Even Lesbian Teen Beauty Queen Can't Make Pageants Good for Girls

beauty queen tiaraIf your daughter wanted to compete in a beauty pageant, would you let her? What if she was the first openly gay teen in your state's history to compete, and in doing so would open doors for thousands of little lesbian girls to one day walk across a stage in a skimpy swimsuit? Welcome to the plight of Mollie Thomas, lesbian teen who wants to be the next Miss California.

While she's fighting a battle on behalf of LGBTQ kids everywhere, she's handing us parents another Catch 22 to suss out. If a kid is "doing good," does it matter where they do it?

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Because Thomas really seems to be doing this for the "right" reasons. Traveling the world with her family helping out with Hurricane Katrina relief, aiding in reforestation efforts in Australia, and volunteering in a elephant reserve in Thailand, she's got a strong sense that it truly takes a village. Her emphasis on being a humanitarian seems to play as much of a role in her choice to enter the Miss USA competition as her childhood dream of wearing a tiara on a glittering stage.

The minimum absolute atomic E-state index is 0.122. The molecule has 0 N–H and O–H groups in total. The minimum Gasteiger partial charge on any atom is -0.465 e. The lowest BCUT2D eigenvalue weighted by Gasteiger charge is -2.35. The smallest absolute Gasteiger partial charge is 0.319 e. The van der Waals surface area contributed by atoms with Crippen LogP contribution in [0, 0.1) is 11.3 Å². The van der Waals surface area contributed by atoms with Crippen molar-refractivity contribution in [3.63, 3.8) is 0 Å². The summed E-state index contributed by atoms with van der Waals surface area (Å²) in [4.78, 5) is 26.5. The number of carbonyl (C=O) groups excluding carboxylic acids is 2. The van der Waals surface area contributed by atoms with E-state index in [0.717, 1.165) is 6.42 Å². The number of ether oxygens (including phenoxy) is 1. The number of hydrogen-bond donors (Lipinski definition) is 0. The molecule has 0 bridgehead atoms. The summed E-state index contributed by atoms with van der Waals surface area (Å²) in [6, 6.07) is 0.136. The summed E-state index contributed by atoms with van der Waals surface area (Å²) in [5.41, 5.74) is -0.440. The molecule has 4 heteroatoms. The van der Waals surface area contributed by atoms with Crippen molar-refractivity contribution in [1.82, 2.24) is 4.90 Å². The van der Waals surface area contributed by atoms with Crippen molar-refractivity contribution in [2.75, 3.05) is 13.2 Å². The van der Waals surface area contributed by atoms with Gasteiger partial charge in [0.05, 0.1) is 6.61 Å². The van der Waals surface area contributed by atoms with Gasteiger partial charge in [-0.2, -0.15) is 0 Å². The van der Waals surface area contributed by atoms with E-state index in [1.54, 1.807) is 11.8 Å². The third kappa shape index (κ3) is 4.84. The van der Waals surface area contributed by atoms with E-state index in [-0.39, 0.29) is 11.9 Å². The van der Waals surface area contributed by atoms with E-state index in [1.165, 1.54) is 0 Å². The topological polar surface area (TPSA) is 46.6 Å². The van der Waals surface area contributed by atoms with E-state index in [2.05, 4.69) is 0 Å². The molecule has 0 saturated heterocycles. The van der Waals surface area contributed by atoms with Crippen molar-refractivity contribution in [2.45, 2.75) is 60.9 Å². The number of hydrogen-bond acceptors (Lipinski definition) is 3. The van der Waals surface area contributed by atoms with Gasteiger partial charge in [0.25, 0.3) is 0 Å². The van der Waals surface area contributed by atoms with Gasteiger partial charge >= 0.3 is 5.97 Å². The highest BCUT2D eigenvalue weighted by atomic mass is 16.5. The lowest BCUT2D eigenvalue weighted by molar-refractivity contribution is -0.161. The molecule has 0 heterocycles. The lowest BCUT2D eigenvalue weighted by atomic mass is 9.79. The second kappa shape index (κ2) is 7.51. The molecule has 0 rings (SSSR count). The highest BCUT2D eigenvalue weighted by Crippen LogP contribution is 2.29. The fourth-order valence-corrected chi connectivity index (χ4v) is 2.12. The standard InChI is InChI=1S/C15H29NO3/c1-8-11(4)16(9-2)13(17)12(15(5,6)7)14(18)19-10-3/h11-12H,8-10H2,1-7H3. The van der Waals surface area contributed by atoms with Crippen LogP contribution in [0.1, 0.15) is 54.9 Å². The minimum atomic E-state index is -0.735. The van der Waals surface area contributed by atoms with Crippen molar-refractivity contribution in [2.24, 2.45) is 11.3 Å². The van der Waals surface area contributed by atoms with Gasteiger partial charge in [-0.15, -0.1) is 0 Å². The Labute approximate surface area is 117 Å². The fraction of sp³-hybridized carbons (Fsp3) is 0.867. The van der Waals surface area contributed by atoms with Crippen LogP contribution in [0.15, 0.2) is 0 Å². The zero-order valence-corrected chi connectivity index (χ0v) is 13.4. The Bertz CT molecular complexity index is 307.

But the 19-year-old is doing it at a pageant. And it seems most moms are with me in worrying about pageantry today: at Mommyish, Koa Beck summed it up pretty well with: "When it comes to really young girls, I think that they’d do well to find their role models elsewhere."

What's troubling is that most of these parents are still justifying exposing girls to Thomas on the basis that she's doing the right thing, just in the wrong place.

But that's the problem. When we expose our kids to Thomas' good deeds, we aren't JUST exposing them to her. Sure, she's great. I'd love to have my daughter see this out loud and proud girl with a solid head on her shoulders who wants to help the world. I am not trying to bash this teenage girl

But my belief still stands. I still don't want my daughter to see a beauty pageant, where females are objectified, where a girl is measured not by that solid head on her shoulders or her ideals, but by the way she fills out her swimsuit. The impacts that a pageant can have on our daughters are so devastating, I'm having a hard time believing that Thomas' messages will even reach them.

Is it good enough for our teens to be exposed to good messages in bad places?

 

Image via Shelley Panzarella/Flickr

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